Welcome to Sneak Peek, our weekly lookahead for both ends of Pennsylvania Avenue, plus my best scoops. Please encourage your friends and colleagues to sign up.
Illustration: Lazaro Gamio/Axios
Shortly after becoming President Trump's acting chief of staff, Mick Mulvaney conveyed a blunt message to several Cabinet secretaries. According to a senior White House official with direct knowledge and another source briefed on the private conversations, Mulvaney told the Cabinet officials that their "highest priority" over the next year would be deregulation.
Why it matters: Trump relishes using the power of the presidency to do whatever he can without Congress.
This is the latest piece of a trend that may define the modern American presidency. Obama used executive power without apology when Congress blocked his agenda in the latter years of his presidency. And George W. Bush enthusiastically pushed the boundaries of presidential power.
Behind the scenes: More than half a dozen current and former White House officials told me that after they passed their big tax bill last Congress, a broad consensus emerged: Trump wouldn't get anything else big through Congress before his re-election.
The bottom line: This concentration of power in the executive branch is part of the reason Republicans have invested so much in confirming new judges. In a world of government by executive order, Congress loses its relevance and judges become the surest check on an overreaching executive.
Go deeper: Read this deeply reported 2016 New York Times story on Obama's embrace of executive power.
Illustration: Lazaro Gamio/Axios
A senior government official who was involved in the spending negotiations over the past few weeks told me the experience taught them something disturbing.
Why it matters: The White House has just gotten through a spending fight that pushed Congress — and the federal workforce affected by the shutdown — to the brink. But even uglier skirmishes are imminent, including whether to raise the federal government's debt limit and break Congress' self-imposed budget caps.
What's next? In a phone conversation this morning, I asked a senior White House official if he thought the shutdown had any benefit for the Trump administration.
I also asked the senior official if he would dispute that characterization that this administration will "go to the edge on everything" — especially on impending battles over 2020 spending levels and raising the debt limit.
White House acting Chief of Staff Mick Mulvaney. Photo: Chip Somodevilla/Getty Images
Before a recent Cabinet meeting, Mulvaney and Treasury Secretary Steven Mnuchin chatted about the debt ceiling, per a senior White House official. According to that official and another source briefed on the chat, Mnuchin said, "Democrats will give us a clean debt ceiling."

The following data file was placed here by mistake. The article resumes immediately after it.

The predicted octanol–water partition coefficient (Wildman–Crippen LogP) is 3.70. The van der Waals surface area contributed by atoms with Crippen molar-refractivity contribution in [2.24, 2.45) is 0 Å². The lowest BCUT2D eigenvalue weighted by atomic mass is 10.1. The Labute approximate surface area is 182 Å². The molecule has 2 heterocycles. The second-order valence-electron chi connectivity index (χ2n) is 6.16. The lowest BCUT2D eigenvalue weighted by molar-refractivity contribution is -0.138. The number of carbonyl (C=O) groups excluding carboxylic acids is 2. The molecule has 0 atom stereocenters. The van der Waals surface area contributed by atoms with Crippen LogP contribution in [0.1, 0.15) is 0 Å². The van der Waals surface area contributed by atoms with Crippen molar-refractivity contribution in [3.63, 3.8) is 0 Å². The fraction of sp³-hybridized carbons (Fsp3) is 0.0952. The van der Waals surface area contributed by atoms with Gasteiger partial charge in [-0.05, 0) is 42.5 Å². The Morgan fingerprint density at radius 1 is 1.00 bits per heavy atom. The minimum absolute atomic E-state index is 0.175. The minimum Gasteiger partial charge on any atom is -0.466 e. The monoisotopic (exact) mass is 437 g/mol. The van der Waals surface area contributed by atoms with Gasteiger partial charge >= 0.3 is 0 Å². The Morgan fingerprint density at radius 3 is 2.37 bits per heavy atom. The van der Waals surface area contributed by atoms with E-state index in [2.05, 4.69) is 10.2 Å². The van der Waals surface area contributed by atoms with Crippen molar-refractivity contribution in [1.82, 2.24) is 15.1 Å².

Between the lines: The next trillion-dollar fight concerns the debt ceiling. Global markets freak out any time members of Congress or White House officials float anything other than a drama-free debt-ceiling hike.
So what's debt prioritization? Before the Tea Party, Congress routinely raised the debt ceiling (the limit on how much the Treasury can borrow) with every annual budget. But after 2010, House conservatives argued that this shouldn't happen without concessions to the right, such as cuts in how much the government spends. To make that happen, they advocated for debt prioritization, the idea that the U.S. government could pay creditors on time (e.g., interest on the national debt) but delay paying other bills. It's a type of brinkmanship.
Behind the scenes: Mnuchin is expected to make it clear — as he did the last time the Trump administration bumped into the debt ceiling — that he won't mess around with the full faith and credit of the U.S. government. He calmed markets last time by saying he wanted Congress to pass a clean debt ceiling increase and that he thought prioritizing debt payments "doesn't make much sense."
Photo: Andrew Harrer/Bloomberg/Getty Images
Last week, some senior members of the White House staff had a conversation about leverage. Specifically, what leverage they might have for the congressional fights ahead. According to a senior official familiar with the conversation, Mulvaney told colleagues that part of the challenge the White House had in this most recent negotiation was they "didn't have much leverage."
Between the lines: If Congress doesn't cut a 2020 spending deal by Oct. 1 then more than $70 billion will be automatically cut from the Pentagon's budget and more than $50 billion will be cut from non-defense spending. For the military, and many members of Congress and the people dependent on the affected government programs, that would be a crisis.
Ironically, Mulvaney, who used to be a vocal opponent of the OCO slush fund, now supports the idea of using it to circumvent mandatory spending levels, according to a source who's discussed it with him.
Photo: Chip Somodevilla/Getty Images
Today is the deadline for the Commerce Department to send the White House its auto tariffs report.
Why it matters: The report will recommend whether Trump should follow through on his threat to use a "national security" law to impose massive tariffs — Trump likes the round number of 25% — on imports of cars and car parts.
Behind the scenes: Most of Trump's senior economic advisers — with the notable exception of Peter Navarro — think imposing car tariffs is a terrible idea. But Trump tells everyone who'll listen that the threat of car tariffs is his best source of leverage in negotiations with foreign leaders.
The bottom line: A senior Republican Senate aide familiar with the strategy described it this way: "Mostly that they don't want to make it public so that the president can keep it in his back pocket as a threat (no matter what it says about cars and national security)."
The House and Senate are on recess.
President Trump's schedule, per a White House official: